But Morgan Stanley (NYSE:) also sees upside to 200 euros over the next 12 months in a blue-sky scenario of impeccable execution.

2. Powell Didn’t Do All the Fed Talking

There were two days of testimony (with Q&A) from Federal Reserve Chairman Jerome Powell this week. Powell appeared before Congress for his semiannual appearance and naturally most of the Fed headlines were about the chief of the FOMC.

But there were plenty of other Fed officials offering insights.

The comments were mostly positive, chiming with Powell’s analysis that the U.S. economy still looks solid.

Cleveland Fed President Loretta Mester said Covid-19 was a risk to her forecast, but stuck by her view of GDP up 2% this year. New York Fed President John Williams (NYSE:) said the U.S. economy is in a “very, very good place,” while St. Louis Fed President James Bullard said rate cuts had set the stage for a soft landing to 2% growth with no deeper slowdown.

But Minneapolis Fed President Neel Kashkari thinks there’s plenty more Fed ammunition, suggesting the FOMC should still be cutting rates from the current level of 1.5% to 1.75%.

Monetary policy is “close to neutral or slightly accommodative today, but not very accommodative,” Kashkari said at a town hall.

As for Covid-19, “(i)f it really was large enough to hit the U.S. economy, one could imagine monetary policy responding, not to the virus itself but to just to try to help the U.S. economy manage its way through until the public health officials can get their arms around it,” he said.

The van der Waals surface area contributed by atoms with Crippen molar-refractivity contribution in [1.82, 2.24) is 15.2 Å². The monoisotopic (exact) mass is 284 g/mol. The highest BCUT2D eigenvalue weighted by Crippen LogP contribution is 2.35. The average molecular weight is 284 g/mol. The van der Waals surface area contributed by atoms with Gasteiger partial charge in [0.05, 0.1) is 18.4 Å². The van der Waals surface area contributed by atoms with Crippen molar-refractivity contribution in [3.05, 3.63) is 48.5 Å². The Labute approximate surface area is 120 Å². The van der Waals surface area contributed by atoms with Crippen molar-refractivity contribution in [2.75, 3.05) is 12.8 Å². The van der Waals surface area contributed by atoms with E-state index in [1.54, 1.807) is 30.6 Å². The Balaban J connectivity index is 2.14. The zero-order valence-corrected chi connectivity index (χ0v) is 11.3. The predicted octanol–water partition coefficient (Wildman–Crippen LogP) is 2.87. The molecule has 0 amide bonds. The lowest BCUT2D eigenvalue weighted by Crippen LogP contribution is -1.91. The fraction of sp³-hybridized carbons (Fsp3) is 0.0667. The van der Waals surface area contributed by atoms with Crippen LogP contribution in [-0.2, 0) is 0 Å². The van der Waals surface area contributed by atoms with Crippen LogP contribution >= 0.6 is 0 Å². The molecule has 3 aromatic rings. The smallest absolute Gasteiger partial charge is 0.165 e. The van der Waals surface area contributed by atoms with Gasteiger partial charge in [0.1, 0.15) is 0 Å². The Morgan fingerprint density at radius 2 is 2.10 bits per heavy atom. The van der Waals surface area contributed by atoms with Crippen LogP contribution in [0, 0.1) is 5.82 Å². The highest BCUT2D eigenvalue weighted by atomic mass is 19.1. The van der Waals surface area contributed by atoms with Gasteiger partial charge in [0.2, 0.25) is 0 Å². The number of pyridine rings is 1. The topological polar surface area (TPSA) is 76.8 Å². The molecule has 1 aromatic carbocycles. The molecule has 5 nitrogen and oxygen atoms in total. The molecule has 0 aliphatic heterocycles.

And Kashkari had a Valentine’s Day wish for all the Fed Heads on Twitter.

Roses are red

Violets are blue

Last year I said there’s slack in the labor market

Today it’s still true

3. The Biggest Oil Shock Since 2008?

Oil prices managed a weekly gain on hopes that OPEC and Russian will come through with production cuts that balance the demand destruction that’s already being seen from China’s slowdown due to Covid-19.

But some are arguing that OPEC’s plan of cutting 600,000 won’t be enough to help prices when facing what could be the biggest disruption since the Financial Crisis.

“The economic shut-down in China will cause the largest negative oil demand shock since 2008,” Bjørnar Tonhaugen, Rystad Energy’s senior vice president and head of oil markets, said in a note.

“Even though the chaos unfolding in Libya has wiped out most of its oil production, and even if OPEC’s output cuts are fully applied, they will not be enough to fill the demand gap now exacerbated by the coronavirus,” Tonhaugen said.

Rystad predicts a first-quarter surplus of 700,000 bpd and a stock build of 1.3 million bpd.

And while “the third quarter looks a bit better for balances … fourth quarter balances suggest continued pressure on the market and OPEC+ despite the warranted extension of the current output agreement through year-end,” it said.

Original post: Source link